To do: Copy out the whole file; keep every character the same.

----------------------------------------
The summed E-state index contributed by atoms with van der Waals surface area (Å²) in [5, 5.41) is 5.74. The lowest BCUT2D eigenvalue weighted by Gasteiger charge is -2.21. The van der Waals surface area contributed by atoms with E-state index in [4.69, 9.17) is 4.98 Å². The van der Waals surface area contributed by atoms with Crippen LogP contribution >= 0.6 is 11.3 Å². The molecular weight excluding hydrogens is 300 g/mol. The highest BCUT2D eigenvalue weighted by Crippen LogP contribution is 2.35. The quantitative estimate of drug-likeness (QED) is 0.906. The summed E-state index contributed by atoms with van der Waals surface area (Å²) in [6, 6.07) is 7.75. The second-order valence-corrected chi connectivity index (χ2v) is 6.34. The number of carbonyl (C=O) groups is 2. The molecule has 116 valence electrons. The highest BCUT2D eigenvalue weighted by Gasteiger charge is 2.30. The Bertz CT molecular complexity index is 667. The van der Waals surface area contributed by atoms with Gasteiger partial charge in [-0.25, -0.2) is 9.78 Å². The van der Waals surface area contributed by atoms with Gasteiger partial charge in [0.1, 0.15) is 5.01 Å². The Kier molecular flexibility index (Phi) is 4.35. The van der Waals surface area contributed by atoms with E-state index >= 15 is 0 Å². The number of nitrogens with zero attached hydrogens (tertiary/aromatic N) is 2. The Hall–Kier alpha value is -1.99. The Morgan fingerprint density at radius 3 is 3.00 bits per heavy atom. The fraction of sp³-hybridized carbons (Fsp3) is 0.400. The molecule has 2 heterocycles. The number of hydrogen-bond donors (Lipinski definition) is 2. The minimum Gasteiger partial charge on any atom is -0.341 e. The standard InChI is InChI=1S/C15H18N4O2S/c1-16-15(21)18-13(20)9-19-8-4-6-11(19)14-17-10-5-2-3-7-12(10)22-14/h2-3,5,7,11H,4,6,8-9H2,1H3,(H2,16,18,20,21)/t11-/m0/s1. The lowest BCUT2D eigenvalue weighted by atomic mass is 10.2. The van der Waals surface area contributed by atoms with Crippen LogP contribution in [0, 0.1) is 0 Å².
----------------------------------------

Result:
The summed E-state index contributed by atoms with van der Waals surface area (Å²) in [5, 5.41) is 5.74. The lowest BCUT2D eigenvalue weighted by Gasteiger charge is -2.21. The van der Waals surface area contributed by atoms with E-state index in [4.69, 9.17) is 4.98 Å². The van der Waals surface area contributed by atoms with Crippen LogP contribution >= 0.6 is 11.3 Å². The molecular weight excluding hydrogens is 300 g/mol. The highest BCUT2D eigenvalue weighted by Crippen LogP contribution is 2.35. The quantitative estimate of drug-likeness (QED) is 0.906. The summed E-state index contributed by atoms with van der Waals surface area (Å²) in [6, 6.07) is 7.75. The second-order valence-corrected chi connectivity index (χ2v) is 6.34. The number of carbonyl (C=O) groups is 2. The molecule has 116 valence electrons. The highest BCUT2D eigenvalue weighted by Gasteiger charge is 2.30. The Bertz CT molecular complexity index is 667. The van der Waals surface area contributed by atoms with Gasteiger partial charge in [-0.25, -0.2) is 9.78 Å². The van der Waals surface area contributed by atoms with Gasteiger partial charge in [0.1, 0.15) is 5.01 Å². The Kier molecular flexibility index (Phi) is 4.35. The van der Waals surface area contributed by atoms with E-state index >= 15 is 0 Å². The number of nitrogens with zero attached hydrogens (tertiary/aromatic N) is 2. The Hall–Kier alpha value is -1.99. The Morgan fingerprint density at radius 3 is 3.00 bits per heavy atom. The fraction of sp³-hybridized carbons (Fsp3) is 0.400. The molecule has 2 heterocycles. The number of hydrogen-bond donors (Lipinski definition) is 2. The minimum Gasteiger partial charge on any atom is -0.341 e. The standard InChI is InChI=1S/C15H18N4O2S/c1-16-15(21)18-13(20)9-19-8-4-6-11(19)14-17-10-5-2-3-7-12(10)22-14/h2-3,5,7,11H,4,6,8-9H2,1H3,(H2,16,18,20,21)/t11-/m0/s1. The lowest BCUT2D eigenvalue weighted by atomic mass is 10.2. The van der Waals surface area contributed by atoms with Crippen LogP contribution in [0, 0.1) is 0 Å².